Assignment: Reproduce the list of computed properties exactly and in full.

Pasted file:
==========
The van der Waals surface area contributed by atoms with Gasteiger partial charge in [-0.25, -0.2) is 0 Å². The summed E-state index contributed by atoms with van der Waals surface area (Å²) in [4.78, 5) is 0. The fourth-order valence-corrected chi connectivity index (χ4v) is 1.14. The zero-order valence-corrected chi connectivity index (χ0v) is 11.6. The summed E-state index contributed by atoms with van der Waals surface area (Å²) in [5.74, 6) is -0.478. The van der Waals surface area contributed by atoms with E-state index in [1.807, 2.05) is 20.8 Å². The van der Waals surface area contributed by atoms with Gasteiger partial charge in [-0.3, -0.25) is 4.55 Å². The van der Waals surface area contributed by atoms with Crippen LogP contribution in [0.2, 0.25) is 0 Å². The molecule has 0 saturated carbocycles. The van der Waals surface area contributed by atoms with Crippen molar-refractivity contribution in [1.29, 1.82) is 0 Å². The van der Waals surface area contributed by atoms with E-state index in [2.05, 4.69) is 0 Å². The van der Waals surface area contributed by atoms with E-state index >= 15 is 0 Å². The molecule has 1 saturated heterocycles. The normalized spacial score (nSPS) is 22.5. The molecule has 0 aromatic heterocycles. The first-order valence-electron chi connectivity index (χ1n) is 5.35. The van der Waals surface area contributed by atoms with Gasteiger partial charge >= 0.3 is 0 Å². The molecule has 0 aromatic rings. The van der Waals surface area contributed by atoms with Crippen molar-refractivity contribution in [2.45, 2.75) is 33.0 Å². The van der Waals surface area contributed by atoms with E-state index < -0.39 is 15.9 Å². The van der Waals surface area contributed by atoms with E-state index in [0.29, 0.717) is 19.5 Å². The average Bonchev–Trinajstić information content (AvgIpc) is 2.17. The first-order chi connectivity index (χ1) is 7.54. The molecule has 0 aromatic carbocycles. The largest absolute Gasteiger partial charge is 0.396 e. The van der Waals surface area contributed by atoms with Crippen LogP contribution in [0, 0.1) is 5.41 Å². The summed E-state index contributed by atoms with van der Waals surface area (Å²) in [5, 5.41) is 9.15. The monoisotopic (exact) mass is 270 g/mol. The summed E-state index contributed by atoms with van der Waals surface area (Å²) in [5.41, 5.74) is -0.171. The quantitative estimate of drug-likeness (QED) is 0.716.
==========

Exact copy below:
The van der Waals surface area contributed by atoms with Gasteiger partial charge in [-0.25, -0.2) is 0 Å². The summed E-state index contributed by atoms with van der Waals surface area (Å²) in [4.78, 5) is 0. The fourth-order valence-corrected chi connectivity index (χ4v) is 1.14. The zero-order valence-corrected chi connectivity index (χ0v) is 11.6. The summed E-state index contributed by atoms with van der Waals surface area (Å²) in [5.74, 6) is -0.478. The van der Waals surface area contributed by atoms with E-state index in [1.807, 2.05) is 20.8 Å². The van der Waals surface area contributed by atoms with Gasteiger partial charge in [-0.3, -0.25) is 4.55 Å². The van der Waals surface area contributed by atoms with Crippen LogP contribution in [0.2, 0.25) is 0 Å². The molecule has 0 saturated carbocycles. The van der Waals surface area contributed by atoms with Crippen molar-refractivity contribution in [1.29, 1.82) is 0 Å². The van der Waals surface area contributed by atoms with E-state index in [2.05, 4.69) is 0 Å². The van der Waals surface area contributed by atoms with E-state index >= 15 is 0 Å². The molecule has 1 saturated heterocycles. The normalized spacial score (nSPS) is 22.5. The molecule has 0 aromatic heterocycles. The first-order valence-electron chi connectivity index (χ1n) is 5.35. The van der Waals surface area contributed by atoms with Gasteiger partial charge >= 0.3 is 0 Å². The molecule has 0 aromatic rings. The van der Waals surface area contributed by atoms with Crippen molar-refractivity contribution in [2.45, 2.75) is 33.0 Å². The van der Waals surface area contributed by atoms with E-state index < -0.39 is 15.9 Å². The van der Waals surface area contributed by atoms with E-state index in [0.29, 0.717) is 19.5 Å². The average Bonchev–Trinajstić information content (AvgIpc) is 2.17. The first-order chi connectivity index (χ1) is 7.54. The molecule has 0 aromatic carbocycles. The largest absolute Gasteiger partial charge is 0.396 e. The van der Waals surface area contributed by atoms with Crippen LogP contribution in [0, 0.1) is 5.41 Å². The summed E-state index contributed by atoms with van der Waals surface area (Å²) in [5, 5.41) is 9.15. The monoisotopic (exact) mass is 270 g/mol. The summed E-state index contributed by atoms with van der Waals surface area (Å²) in [5.41, 5.74) is -0.171. The quantitative estimate of drug-likeness (QED) is 0.716.